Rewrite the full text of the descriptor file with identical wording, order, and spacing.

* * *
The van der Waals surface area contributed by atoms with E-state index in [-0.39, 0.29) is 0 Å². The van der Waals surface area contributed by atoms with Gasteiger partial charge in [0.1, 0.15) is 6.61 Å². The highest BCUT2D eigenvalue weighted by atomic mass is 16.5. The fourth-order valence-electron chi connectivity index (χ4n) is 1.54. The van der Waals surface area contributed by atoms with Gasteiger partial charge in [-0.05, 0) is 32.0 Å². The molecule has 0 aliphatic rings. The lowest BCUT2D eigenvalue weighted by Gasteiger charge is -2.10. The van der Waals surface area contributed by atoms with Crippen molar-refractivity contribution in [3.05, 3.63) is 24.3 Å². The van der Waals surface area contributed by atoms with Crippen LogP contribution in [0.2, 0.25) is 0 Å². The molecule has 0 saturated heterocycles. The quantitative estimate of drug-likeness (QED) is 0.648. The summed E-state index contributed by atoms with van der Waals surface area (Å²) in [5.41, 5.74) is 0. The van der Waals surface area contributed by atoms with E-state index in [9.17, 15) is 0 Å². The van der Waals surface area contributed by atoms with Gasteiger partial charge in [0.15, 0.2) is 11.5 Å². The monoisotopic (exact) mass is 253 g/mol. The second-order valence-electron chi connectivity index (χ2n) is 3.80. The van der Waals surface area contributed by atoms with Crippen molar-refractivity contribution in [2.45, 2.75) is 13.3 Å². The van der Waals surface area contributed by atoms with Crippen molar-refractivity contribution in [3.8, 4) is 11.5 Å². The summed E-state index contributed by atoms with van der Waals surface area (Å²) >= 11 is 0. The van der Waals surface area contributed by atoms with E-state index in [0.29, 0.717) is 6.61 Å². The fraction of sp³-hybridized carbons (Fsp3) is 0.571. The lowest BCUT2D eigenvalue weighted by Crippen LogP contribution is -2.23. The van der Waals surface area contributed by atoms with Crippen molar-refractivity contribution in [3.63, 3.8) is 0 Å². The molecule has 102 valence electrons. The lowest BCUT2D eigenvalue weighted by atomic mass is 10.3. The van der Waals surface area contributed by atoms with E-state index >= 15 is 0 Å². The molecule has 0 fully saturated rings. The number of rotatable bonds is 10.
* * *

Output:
The van der Waals surface area contributed by atoms with E-state index in [-0.39, 0.29) is 0 Å². The van der Waals surface area contributed by atoms with Gasteiger partial charge in [0.1, 0.15) is 6.61 Å². The highest BCUT2D eigenvalue weighted by atomic mass is 16.5. The fourth-order valence-electron chi connectivity index (χ4n) is 1.54. The van der Waals surface area contributed by atoms with Gasteiger partial charge in [-0.05, 0) is 32.0 Å². The molecule has 0 aliphatic rings. The lowest BCUT2D eigenvalue weighted by Gasteiger charge is -2.10. The van der Waals surface area contributed by atoms with Crippen molar-refractivity contribution in [3.05, 3.63) is 24.3 Å². The van der Waals surface area contributed by atoms with Crippen LogP contribution in [0.2, 0.25) is 0 Å². The molecule has 0 saturated heterocycles. The quantitative estimate of drug-likeness (QED) is 0.648. The summed E-state index contributed by atoms with van der Waals surface area (Å²) in [5.41, 5.74) is 0. The van der Waals surface area contributed by atoms with E-state index in [9.17, 15) is 0 Å². The van der Waals surface area contributed by atoms with Gasteiger partial charge in [0.15, 0.2) is 11.5 Å². The monoisotopic (exact) mass is 253 g/mol. The second-order valence-electron chi connectivity index (χ2n) is 3.80. The van der Waals surface area contributed by atoms with Crippen molar-refractivity contribution in [2.45, 2.75) is 13.3 Å². The van der Waals surface area contributed by atoms with Crippen molar-refractivity contribution in [3.8, 4) is 11.5 Å². The summed E-state index contributed by atoms with van der Waals surface area (Å²) >= 11 is 0. The van der Waals surface area contributed by atoms with E-state index in [0.29, 0.717) is 6.61 Å². The fraction of sp³-hybridized carbons (Fsp3) is 0.571. The lowest BCUT2D eigenvalue weighted by Crippen LogP contribution is -2.23. The van der Waals surface area contributed by atoms with Crippen molar-refractivity contribution in [3.63, 3.8) is 0 Å². The molecule has 102 valence electrons. The lowest BCUT2D eigenvalue weighted by atomic mass is 10.3. The van der Waals surface area contributed by atoms with E-state index >= 15 is 0 Å². The molecule has 0 fully saturated rings. The number of rotatable bonds is 10.